I'll Never Be An Astronaut
At age five I took my first eyesight test. It was given at school, by the school nurse. That night, the nurse called my mother and told her that I needed glasses. I was devastated. I tearfully told her that without perfect vision, I could never be an astronaut.
At the optometrist, glasses didn't help me see. It was confusing. I was diagnosed as an albino. My mother was skeptical. Finally, an elderly ophthalmologist called Dr. Bilson diagnosed me correctly. I was told that I had Optic Neuropathy.
Optic Neuropathy is an affliction of the optic nerves, the fibrous cords which connect your eyes to your brain. They have the job of transmitting an impression of the photons hitting your eyes to your visual cortex.
In my case, there's a quarter as many neurons populating my optic nerves as the average human. So at any moment, there's much less information reaching my brain. It's like having a low-bandwidth connection to reality.
The doctor wanted to know if I'd inherited the condition and asked my mother about any history of poor vision in the family. She replied that since I was adopted, she couldn't say.
I had to learn a few other hard truths. Among them: I'd never be very good at sports, I'd never be able to drive a car, my sight would get progressively worse as I aged, and that all the other kids could actually see what was written on the blackboard at school.
Playing soccer was hard. The field was large and events often happened at a distance too great for my weak eyes to penetrate. Most humiliating was when my washed-out perception of color would lead me to pass the ball to a boy in vertical black and white stripes, rather than the vertical black and gold stripes of my team.
Despite this, my childhood was fairly normal. I didn't appear to be disabled, and most of my peers never realized I had a problem until they saw me reading a book with my nose two inches from the page. Sometimes I wished my disability was more apparent. That way, others would know why I was inexplicably bad at certain things.
I had a penchant for music. I found that I could hear things on the radio and reproduce them rapidly and accurately on the guitar or the piano. In school I did well in classes where the information could be consumed by my ears (English, Music, History, languages) and struggled in those where information had to be consumed visually, off the blackboard (Math).
At fifteen, I began sailing competitively. My vessel was a tiny, one man dingy by the name of Exile. Races were held on weekends and required me to navigate a course marked out by buoys spanning Sydney Harbor. Invariably the buoys were spaced a few miles from one another, and invisible to me until I was fifty meters away. I managed by chasing the leaders of the pack, a tall cluster of white sails.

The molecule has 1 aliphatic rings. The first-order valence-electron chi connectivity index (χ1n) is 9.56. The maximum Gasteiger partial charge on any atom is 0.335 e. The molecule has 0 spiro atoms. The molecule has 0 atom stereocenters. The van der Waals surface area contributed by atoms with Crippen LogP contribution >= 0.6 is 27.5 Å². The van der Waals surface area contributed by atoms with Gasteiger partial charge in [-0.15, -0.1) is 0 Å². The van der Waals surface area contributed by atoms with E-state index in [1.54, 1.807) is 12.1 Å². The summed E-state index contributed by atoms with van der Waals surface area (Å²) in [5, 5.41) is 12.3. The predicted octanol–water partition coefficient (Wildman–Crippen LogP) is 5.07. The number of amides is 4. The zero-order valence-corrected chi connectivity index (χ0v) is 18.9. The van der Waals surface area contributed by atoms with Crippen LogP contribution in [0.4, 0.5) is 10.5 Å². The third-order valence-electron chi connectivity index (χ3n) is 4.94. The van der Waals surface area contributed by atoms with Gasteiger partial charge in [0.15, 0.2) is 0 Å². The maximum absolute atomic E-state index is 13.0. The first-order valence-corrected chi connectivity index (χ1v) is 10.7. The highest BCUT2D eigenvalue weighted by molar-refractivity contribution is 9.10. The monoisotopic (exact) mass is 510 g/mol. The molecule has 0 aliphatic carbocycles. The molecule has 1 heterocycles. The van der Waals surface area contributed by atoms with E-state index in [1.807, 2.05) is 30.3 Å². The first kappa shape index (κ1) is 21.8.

Somehow, when I was the right age, Dr. Bilson decided that I was fit to drive. He wrote to the Road and Traffic Authority claiming that, although I would fail the sight test abysmally, I should be offered a license allowing daytime only driving, with a speed limit of sixty kilometers per hour. I quit driving one rainy afternoon after skidding into the back of a car stopped at a pedestrian crossing in front of me.
At nineteen I moved to the US for university. Again I was drawn to classes where the information could be consumed by my ears. I ended up majoring in Philosophy and Chinese. I was also given the opportunity to study Math more easily (from a textbook) and ended up doing much better at it than I thought I could.
In my last two years of college I discovered programming. It was an 'aha' moment. I felt empowered, able to understand, modify and create what I thought was the fundamental plumbing of modern life. Best of all, I could enlarge the fonts on my terminal, and read and write programs with ease.
I followed some of the developments in stem cell research. I read about clinics in Europe where experimental, un-validated therapies were legal and fantasized about a therapy that would one day rebuild my optic nerves.
I wondered what it would be like to suddenly see more. Would I actually see better if my optic nerves were fixed?
I'd learned that the neural structures in my brain that would normally have been devoted to processing visual information, had actually been repurposed for other tasks. I learned that this repurposing was why I could hear better, feel better, smell better and think through certain types of problems better than many of my peers.
I wondered if those pathways would again be repurposed, if I suddenly had more powerful optic nerves.
We no longer live in the ecological niche in which our bodies evolved. I still wonder if this disability is really a disability.